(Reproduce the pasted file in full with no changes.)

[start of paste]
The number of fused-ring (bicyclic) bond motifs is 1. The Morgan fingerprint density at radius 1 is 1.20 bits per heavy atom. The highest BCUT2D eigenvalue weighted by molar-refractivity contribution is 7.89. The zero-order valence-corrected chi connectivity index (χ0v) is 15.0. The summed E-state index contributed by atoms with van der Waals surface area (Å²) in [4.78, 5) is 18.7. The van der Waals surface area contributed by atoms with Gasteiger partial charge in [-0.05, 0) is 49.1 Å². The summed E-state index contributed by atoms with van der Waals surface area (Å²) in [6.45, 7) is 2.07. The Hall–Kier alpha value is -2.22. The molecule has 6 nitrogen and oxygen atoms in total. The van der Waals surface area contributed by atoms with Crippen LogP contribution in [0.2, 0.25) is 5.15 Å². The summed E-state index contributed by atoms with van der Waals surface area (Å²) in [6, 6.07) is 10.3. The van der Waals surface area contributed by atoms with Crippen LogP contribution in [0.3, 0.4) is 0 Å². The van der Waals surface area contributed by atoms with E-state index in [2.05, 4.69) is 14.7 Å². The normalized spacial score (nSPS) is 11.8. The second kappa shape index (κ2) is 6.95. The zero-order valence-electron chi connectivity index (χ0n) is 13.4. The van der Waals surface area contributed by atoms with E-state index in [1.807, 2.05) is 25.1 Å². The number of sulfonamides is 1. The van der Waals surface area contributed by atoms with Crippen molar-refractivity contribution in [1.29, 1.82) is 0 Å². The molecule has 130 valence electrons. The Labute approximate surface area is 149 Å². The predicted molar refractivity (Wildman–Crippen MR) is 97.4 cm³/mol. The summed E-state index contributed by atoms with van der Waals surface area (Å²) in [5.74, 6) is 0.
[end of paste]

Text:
The number of fused-ring (bicyclic) bond motifs is 1. The Morgan fingerprint density at radius 1 is 1.20 bits per heavy atom. The highest BCUT2D eigenvalue weighted by molar-refractivity contribution is 7.89. The zero-order valence-corrected chi connectivity index (χ0v) is 15.0. The summed E-state index contributed by atoms with van der Waals surface area (Å²) in [4.78, 5) is 18.7. The van der Waals surface area contributed by atoms with Gasteiger partial charge in [-0.05, 0) is 49.1 Å². The summed E-state index contributed by atoms with van der Waals surface area (Å²) in [6.45, 7) is 2.07. The Hall–Kier alpha value is -2.22. The molecule has 6 nitrogen and oxygen atoms in total. The van der Waals surface area contributed by atoms with Crippen LogP contribution in [0.2, 0.25) is 5.15 Å². The summed E-state index contributed by atoms with van der Waals surface area (Å²) in [6, 6.07) is 10.3. The van der Waals surface area contributed by atoms with Crippen LogP contribution in [0.3, 0.4) is 0 Å². The van der Waals surface area contributed by atoms with E-state index in [2.05, 4.69) is 14.7 Å². The normalized spacial score (nSPS) is 11.8. The second kappa shape index (κ2) is 6.95. The zero-order valence-electron chi connectivity index (χ0n) is 13.4. The van der Waals surface area contributed by atoms with E-state index in [1.807, 2.05) is 25.1 Å². The number of sulfonamides is 1. The van der Waals surface area contributed by atoms with Crippen molar-refractivity contribution in [1.29, 1.82) is 0 Å². The molecule has 130 valence electrons. The Labute approximate surface area is 149 Å². The predicted molar refractivity (Wildman–Crippen MR) is 97.4 cm³/mol. The summed E-state index contributed by atoms with van der Waals surface area (Å²) in [5.74, 6) is 0.